HNK Hajduk Split
Over a century old, Hajduk have experienced... everything, from winning nine titles in less than ten years and being the football “boss” not just of Croatia but of whole former Yugoslavia back in the seventies, to spending more than a decade lifting zero trophies, not to mention that much more recently they came too close to going bankrupt. No matter what, they have been, ever since they were founded, and they remain, more than 100 years later, one of Croatia's two biggest teams, and a source of pride for Split's football fans and community in general.
Stadion Stari Plac (1911-1979)
Stadion Poljud (1979-)
Yugoslav First League: 7
Croatian First League: 6
Yugoslav Cup: 9
Croatian Cup: 6
Vedran Rožić, Frane Matošić, Ivica Hlevnjak, Dražen Mužinić, Ivica Šurjak, Jurica Jerković, Luka Peruzović, Bernard Vukas, Ante Miše, Zlatko Vujović, Leo Lemešić, Petar Nadoveza, Vladimir Kragić, Slaviša Žungul, Tomislav Erceg, Ljubo Benčić, Nikola Kalinić, Radomir Vukčević, Stipe Pletikosa, Tonči Gabrić, Darijo Srna, Robert Jarni, Igor Tudor, Igor Štimac, Milan Rapaić, Alen Bokšić, Niko Kranjčar, Slaven Bilić, Srđan Andrić, Josip Skoko, Mirsad Hibić, Dragan Holcer, Vilson Džoni, Ivan Buljan, Nenad Šalov, Boro Primorac, Dragutin Čelić, Goran Milović, Zoran Simović, Aljoša Asanović, Senijad Ibričić, Jurica Buljat, Vik Lalić, Branko Oblak, Ante Žanetić, Vladimir Beara, Blaž Slišković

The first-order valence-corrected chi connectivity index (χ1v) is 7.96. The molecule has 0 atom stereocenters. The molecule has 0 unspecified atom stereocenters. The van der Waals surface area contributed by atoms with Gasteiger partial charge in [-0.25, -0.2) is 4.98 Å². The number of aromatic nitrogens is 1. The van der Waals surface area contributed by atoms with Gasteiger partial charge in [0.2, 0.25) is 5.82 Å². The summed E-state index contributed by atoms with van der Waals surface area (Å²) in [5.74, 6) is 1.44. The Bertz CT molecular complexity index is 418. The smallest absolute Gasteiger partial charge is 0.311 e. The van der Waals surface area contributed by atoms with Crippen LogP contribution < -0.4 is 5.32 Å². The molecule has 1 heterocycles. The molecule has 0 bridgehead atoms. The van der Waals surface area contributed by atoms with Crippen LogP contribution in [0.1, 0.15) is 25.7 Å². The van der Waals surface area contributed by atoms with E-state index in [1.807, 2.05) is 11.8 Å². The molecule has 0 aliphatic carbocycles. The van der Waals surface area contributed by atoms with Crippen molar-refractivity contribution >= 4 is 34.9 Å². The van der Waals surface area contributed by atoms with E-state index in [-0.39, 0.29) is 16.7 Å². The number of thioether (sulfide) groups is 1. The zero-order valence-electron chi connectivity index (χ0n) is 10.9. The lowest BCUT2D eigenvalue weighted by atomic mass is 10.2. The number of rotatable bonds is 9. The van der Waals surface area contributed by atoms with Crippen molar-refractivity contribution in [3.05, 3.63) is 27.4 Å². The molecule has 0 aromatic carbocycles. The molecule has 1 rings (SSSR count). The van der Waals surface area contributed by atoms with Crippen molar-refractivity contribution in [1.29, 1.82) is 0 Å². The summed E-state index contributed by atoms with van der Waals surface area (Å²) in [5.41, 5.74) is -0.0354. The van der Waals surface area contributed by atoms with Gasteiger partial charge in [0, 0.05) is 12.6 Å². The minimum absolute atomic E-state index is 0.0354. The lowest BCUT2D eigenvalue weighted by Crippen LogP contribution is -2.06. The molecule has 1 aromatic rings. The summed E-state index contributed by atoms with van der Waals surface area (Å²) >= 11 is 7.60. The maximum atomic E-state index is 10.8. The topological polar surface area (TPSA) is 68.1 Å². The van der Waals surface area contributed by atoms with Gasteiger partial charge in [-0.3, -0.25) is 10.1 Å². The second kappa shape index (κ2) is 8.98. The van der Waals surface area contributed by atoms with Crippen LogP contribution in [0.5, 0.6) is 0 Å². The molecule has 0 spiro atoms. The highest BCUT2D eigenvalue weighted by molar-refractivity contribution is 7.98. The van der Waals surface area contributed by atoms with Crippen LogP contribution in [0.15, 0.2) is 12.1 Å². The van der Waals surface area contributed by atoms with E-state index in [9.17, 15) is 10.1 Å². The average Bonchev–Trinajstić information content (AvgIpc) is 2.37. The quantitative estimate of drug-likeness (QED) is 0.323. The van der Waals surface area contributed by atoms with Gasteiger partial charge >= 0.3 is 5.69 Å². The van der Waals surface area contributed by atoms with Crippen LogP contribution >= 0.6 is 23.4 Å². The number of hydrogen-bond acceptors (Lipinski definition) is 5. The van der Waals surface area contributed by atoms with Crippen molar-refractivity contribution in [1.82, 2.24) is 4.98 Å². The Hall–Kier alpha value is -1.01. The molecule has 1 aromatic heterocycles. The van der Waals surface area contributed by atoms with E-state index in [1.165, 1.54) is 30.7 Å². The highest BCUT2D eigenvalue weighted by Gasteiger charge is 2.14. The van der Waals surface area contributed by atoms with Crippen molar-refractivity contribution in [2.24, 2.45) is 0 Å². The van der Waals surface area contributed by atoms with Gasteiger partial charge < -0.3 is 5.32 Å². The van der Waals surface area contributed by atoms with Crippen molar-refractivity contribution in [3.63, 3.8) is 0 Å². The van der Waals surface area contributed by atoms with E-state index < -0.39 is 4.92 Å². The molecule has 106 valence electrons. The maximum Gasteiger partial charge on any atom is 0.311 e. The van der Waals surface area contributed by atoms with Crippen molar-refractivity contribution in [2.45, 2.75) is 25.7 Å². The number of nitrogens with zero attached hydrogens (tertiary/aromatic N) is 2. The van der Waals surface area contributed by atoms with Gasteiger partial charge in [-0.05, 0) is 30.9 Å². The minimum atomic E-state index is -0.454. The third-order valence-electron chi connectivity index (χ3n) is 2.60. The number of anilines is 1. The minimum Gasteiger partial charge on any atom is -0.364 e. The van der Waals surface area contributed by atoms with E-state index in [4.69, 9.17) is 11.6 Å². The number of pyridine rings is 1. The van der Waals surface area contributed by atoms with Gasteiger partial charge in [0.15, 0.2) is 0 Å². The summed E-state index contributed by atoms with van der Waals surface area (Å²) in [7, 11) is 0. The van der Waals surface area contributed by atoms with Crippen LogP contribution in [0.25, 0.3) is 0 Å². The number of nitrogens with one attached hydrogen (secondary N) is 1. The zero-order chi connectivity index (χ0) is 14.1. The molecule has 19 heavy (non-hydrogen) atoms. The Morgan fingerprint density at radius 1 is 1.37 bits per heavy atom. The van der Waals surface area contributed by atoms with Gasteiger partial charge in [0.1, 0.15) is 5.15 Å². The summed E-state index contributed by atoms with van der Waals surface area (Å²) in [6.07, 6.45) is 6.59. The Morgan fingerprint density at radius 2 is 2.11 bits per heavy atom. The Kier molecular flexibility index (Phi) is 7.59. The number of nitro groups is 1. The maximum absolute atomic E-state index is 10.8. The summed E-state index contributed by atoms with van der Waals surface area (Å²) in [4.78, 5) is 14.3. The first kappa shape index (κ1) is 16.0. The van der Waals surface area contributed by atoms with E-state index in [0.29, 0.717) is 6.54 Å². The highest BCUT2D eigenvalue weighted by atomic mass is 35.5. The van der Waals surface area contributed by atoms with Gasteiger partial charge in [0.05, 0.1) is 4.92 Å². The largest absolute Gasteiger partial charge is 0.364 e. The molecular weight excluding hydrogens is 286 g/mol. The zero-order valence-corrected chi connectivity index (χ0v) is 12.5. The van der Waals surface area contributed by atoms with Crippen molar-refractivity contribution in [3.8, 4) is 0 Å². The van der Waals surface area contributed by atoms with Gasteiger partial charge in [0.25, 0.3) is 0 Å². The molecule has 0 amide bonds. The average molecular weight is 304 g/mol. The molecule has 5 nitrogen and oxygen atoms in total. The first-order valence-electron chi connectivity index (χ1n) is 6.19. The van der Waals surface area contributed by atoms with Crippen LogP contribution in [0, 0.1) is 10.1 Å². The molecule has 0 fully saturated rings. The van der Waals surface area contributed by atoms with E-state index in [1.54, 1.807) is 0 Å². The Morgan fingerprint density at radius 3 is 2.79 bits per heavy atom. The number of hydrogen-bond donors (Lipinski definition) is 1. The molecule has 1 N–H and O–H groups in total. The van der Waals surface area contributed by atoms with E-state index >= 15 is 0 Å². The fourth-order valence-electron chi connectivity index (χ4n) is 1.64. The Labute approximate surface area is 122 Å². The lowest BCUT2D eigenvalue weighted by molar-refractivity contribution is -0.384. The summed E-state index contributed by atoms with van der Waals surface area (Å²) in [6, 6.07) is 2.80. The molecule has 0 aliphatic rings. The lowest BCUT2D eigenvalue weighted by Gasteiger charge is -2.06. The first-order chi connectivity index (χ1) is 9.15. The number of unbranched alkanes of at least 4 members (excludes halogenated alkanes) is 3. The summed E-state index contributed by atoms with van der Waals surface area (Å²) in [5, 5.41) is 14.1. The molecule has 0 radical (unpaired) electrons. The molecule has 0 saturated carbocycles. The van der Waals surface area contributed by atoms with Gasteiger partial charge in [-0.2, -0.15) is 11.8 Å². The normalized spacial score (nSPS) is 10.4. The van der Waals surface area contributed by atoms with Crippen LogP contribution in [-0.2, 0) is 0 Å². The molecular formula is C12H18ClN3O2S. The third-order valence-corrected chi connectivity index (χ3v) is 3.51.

Most played games: Vedran Rožić (390)
Top goalscorer: Frane Matošić (211)
Hajduk's Poljud Stadium, home of the team since 1979
Hrvatski Nogometni Klub (Croatian Football Club) Hajduk Split were founded in 1911, interestingly, not in Split, not even somewhere else in Croatia, but in a Prague tavern, in Czechia, by a group of students, originally from Dalmatia, and Split in particular.
“Hajduk” was how an outlaw was called in the Ottoman Empire, especially in the Balkans, a thief, a bandit, but also a freedom fighter, and someone who tried to protect Christians when being treated unfairly by the Ottoman authorities.
The team won their first national titles in “Kingdom of Yugoslavia” times, before World War II. In their official website the club include in the tally of the titles they have won not only those two, but three as well that they won during and right after World War II.
Nevertheless, in former “SFR (Socialist Federal Republic) Yugoslavia”, they won the championship seven times, with the seventies by far their most successful decade. From 1971 to 1979 they won the Yugoslav First League four times, adding five Yugoslav Cups to their collection as well, lifting all those five trophies in back to back seasons(!).
The club have remained in Croatia's elite after the dissolution of former Yugoslavia, winning the Croatian First League title five times, but none since 2005, with Dinamo Zagreb ruling Croatia's football scene after that. That wasn't their biggest problem either; just before and right after celebrating their 100th birthday, the club came very close to going bankrupt, and it would have, beyond any doubt, if it weren't for the love and dedication of simple fans, who made sure to involve the municipality in their struggle to save Split's iconic club.